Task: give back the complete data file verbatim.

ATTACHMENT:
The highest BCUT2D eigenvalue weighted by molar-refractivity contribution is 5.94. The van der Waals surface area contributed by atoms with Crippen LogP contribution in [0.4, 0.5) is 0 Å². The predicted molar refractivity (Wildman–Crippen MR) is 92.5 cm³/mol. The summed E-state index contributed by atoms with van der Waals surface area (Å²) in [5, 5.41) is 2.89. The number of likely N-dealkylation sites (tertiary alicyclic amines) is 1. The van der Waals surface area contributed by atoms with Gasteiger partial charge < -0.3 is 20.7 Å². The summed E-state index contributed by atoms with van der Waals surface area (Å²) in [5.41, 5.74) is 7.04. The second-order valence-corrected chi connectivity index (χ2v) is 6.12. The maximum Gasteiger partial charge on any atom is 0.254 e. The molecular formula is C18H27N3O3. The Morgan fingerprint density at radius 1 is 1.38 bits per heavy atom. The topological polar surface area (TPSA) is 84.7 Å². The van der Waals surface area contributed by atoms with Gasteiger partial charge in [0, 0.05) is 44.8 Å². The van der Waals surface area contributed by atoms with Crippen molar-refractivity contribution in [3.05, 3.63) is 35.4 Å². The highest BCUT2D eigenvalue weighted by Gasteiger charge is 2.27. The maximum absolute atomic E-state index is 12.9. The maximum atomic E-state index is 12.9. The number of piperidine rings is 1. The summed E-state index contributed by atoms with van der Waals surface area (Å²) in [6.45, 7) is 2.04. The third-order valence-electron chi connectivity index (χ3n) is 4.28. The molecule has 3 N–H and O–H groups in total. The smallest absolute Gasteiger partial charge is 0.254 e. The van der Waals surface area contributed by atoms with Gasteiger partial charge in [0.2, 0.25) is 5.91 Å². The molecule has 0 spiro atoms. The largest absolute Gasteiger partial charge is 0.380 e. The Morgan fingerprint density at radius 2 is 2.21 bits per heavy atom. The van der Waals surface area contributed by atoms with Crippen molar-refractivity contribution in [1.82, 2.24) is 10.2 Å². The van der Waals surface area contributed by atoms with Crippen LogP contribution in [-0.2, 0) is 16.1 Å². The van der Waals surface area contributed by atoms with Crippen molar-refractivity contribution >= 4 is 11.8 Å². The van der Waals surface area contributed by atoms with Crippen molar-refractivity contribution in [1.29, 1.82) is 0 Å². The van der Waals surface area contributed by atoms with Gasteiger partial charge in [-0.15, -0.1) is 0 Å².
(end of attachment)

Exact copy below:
The highest BCUT2D eigenvalue weighted by molar-refractivity contribution is 5.94. The van der Waals surface area contributed by atoms with Crippen LogP contribution in [0.4, 0.5) is 0 Å². The predicted molar refractivity (Wildman–Crippen MR) is 92.5 cm³/mol. The summed E-state index contributed by atoms with van der Waals surface area (Å²) in [5, 5.41) is 2.89. The number of likely N-dealkylation sites (tertiary alicyclic amines) is 1. The van der Waals surface area contributed by atoms with Gasteiger partial charge < -0.3 is 20.7 Å². The summed E-state index contributed by atoms with van der Waals surface area (Å²) in [5.41, 5.74) is 7.04. The second-order valence-corrected chi connectivity index (χ2v) is 6.12. The maximum Gasteiger partial charge on any atom is 0.254 e. The molecular formula is C18H27N3O3. The Morgan fingerprint density at radius 1 is 1.38 bits per heavy atom. The topological polar surface area (TPSA) is 84.7 Å². The van der Waals surface area contributed by atoms with Gasteiger partial charge in [0, 0.05) is 44.8 Å². The van der Waals surface area contributed by atoms with Crippen molar-refractivity contribution in [3.05, 3.63) is 35.4 Å². The highest BCUT2D eigenvalue weighted by Gasteiger charge is 2.27. The maximum absolute atomic E-state index is 12.9. The maximum atomic E-state index is 12.9. The number of piperidine rings is 1. The summed E-state index contributed by atoms with van der Waals surface area (Å²) in [6.45, 7) is 2.04. The third-order valence-electron chi connectivity index (χ3n) is 4.28. The molecule has 3 N–H and O–H groups in total. The smallest absolute Gasteiger partial charge is 0.254 e. The van der Waals surface area contributed by atoms with Gasteiger partial charge in [0.2, 0.25) is 5.91 Å². The molecule has 0 spiro atoms. The largest absolute Gasteiger partial charge is 0.380 e. The Morgan fingerprint density at radius 2 is 2.21 bits per heavy atom. The van der Waals surface area contributed by atoms with Crippen molar-refractivity contribution in [1.82, 2.24) is 10.2 Å². The van der Waals surface area contributed by atoms with Crippen LogP contribution in [-0.2, 0) is 16.1 Å². The van der Waals surface area contributed by atoms with Crippen molar-refractivity contribution >= 4 is 11.8 Å². The van der Waals surface area contributed by atoms with Crippen molar-refractivity contribution in [1.29, 1.82) is 0 Å². The van der Waals surface area contributed by atoms with Gasteiger partial charge in [-0.15, -0.1) is 0 Å².